Chinese Cowboys Intact

Conclusion: If you have to be long something equity-related, we continue to side with the market and stand by our view that Chinese equities are your best bet on a relative basis. As China begins to fire up more strategic growth initiatives, we expect the delta in performance between Chinese shares and U.S./E.U. shares to widen even more dramatically that what we’ve already seen over the last few months.

 

Position: Long Chinese equities (CAF).

At Hedgeye we place a significant emphasis on timing and duration in both our research and risk management (expression of said research). From a timing perspective, our signal to buy Chinese equities on June 16thhasn’t been our best call on an absolute basis (the CAF is -2.2% against us in our Virtual Portfolio).  On a relative basis however, the Shanghai Composite Index has held up marvelously amid the recent global sell-off in equities:

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A recent mainstay on our Hedgeye Alpha (a daily compendium of our firm’s 12 best L/S ideas), our Chinese Cowboys thesis continues gain traction as the research supporting the call  comes in as expected: 

  1. Real economic growth basing;
  2. Inflation is peaking; and
  3. Rate hikes stop and central bank becomes dovish on the margin

As we have said many times throughout our bullish bias on Chinese equities, we’re not calling for a reacceleration in Chinese economic growth. We’re merely calling for it to slow at a decelerating rate over the intermediate term – rather than fall off a cliff as the May/June China-bears wrongfully believed.

Over the last few weeks, we’ve received some (slight) bullish catalysts that we think are worth compiling: 

  • The State Council reported that Chinese officials intend for the construction of 10 million units of low-income housing to have begun by the end of November (as part of a larger initiative to build 36 million by 2015). We’re not big on China’s current “build it and they will come” growth model, but we can’t deny the impact of such a large-scale initiative will likely have on the Chinese economy over the intermediate term (~48% of GDP is Fixed Asset Investment).
  • China’s Finance Ministry drafted a preliminary plan that would allow the country’s municipal governments to issue bonds to investors. This is helpful because it would allow cash-strapped local government financing vehicles to smooth out their liabilities over a longer duration vs. the current credit structure consisting of ~80% bank loans and ~70% of the aggregate debt burden coming due in over the next five years. A successful follow-through of this plan removes major TAIL risk from the Chinese banking system.
  • The National People’s Congress recently finalized revisions to the personal income tax law, raising the minimum income tax threshold +75% to 3,500 yuan and also lowering the mill rate for lowest taxable income bracket. The former maneuver is expected to exempt an incremental 60 million Chinese consumers from paying income taxes. The changes take effect at the start of next month and we expect it to be incrementally bullish for Chinese consumption growth, which is already being buoyed by per capita disposable income growth accelerating to +14.1% YoY in 2Q.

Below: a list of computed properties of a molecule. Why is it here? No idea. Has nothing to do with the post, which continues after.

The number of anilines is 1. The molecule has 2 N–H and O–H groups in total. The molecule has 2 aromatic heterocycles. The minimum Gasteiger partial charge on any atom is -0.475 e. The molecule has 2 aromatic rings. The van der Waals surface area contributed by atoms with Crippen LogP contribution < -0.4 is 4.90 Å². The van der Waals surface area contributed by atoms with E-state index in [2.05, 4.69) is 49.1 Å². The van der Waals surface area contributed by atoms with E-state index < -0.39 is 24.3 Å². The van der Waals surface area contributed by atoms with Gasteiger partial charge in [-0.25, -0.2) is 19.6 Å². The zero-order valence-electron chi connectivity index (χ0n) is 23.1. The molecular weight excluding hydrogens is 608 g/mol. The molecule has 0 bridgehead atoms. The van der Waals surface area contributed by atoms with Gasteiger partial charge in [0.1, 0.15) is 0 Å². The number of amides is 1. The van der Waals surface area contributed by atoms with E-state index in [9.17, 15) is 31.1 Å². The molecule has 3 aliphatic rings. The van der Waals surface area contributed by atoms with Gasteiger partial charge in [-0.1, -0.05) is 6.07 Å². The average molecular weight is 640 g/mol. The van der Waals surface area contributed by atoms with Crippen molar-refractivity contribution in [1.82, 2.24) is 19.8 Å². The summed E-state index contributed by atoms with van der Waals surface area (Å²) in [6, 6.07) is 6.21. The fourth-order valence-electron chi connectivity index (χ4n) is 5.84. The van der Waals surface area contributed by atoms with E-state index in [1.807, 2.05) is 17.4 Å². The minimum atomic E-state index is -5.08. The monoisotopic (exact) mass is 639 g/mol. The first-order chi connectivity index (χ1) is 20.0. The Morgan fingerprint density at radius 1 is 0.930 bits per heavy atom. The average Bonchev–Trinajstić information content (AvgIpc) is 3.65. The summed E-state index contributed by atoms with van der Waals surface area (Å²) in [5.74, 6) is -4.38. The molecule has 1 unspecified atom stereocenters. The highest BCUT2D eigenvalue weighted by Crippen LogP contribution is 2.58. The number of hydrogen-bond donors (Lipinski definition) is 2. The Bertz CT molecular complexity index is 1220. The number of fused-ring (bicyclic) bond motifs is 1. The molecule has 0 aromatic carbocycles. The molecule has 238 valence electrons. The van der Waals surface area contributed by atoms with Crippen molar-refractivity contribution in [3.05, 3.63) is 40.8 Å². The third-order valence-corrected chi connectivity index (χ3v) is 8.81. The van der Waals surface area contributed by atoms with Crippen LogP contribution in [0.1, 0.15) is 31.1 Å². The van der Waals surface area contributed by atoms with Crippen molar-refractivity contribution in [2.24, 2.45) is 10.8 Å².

• The absence of tightening: China has held off from raising interest rates and banks’ reserve requirement ratios since July 5thand June 20th, respectively, with the latter hold being the longest in the current tightening cycle (beginning in Jan. ’10) since China held RRR’s flat from May through November of last year. The lack of tightening and shift in bank expectations away from further hawkishness has facilitated a -108bps peak-to-current decline in 3mo Shibor, an aggregated measure of interbank funding costs out of the National Interbank Funding Center in Shanghai. As banks start to pay less and less for funding, we expect the current credit crunch hampering the operations of many small-to-medium-sized enterprises to recede on the margin. This is a big deal, as SMEs employ ~80% of Chinese workers, generate 2/3rds of industrial output, and pay half of all tax revenues per China’s Ministry of Industry and Information Technology.
  • Perhaps the largest (and most speculative) bullish catalyst we could potentially see in the next 3-6 months is a widespread relaxation of fiscal spending and a broad easing of monetary policy in “some sectors”, as reported today by the China Securities Journal. Though largely an unsubstantiated rumor at this point, it is an important catalyst to keep an eye out for over the coming months – especially as our calls for Slowing Global Growth and Deflating the Inflation continue to play out in spades. 

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All told, we continue to like Chinese financial and consumer stocks as China begins to fire up more strategic growth initiatives favoring these sectors. This will likely come at a time when developed markets, such as the U.S., have little to no bullets left on the monetary policy front and no headroom left at all on the fiscal front to attempt to stimulate growth. In such an event, we expect the delta in performance between Chinese shares and U.S./E.U. shares to widen even more dramatically that what we’ve already seen over the last few months.

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We realize that it’s difficult for the Chinese economy to hum along while global growth slows broadly – especially considering weakness in important economies like the U.S., Japan, Germany, France, U.K., Brazil, etc. That said, however, if you have to be long something equity-related, we continue to side with the market and stand by our view that Chinese equities are your best bet on a relative basis.

Darius Dale

Analyst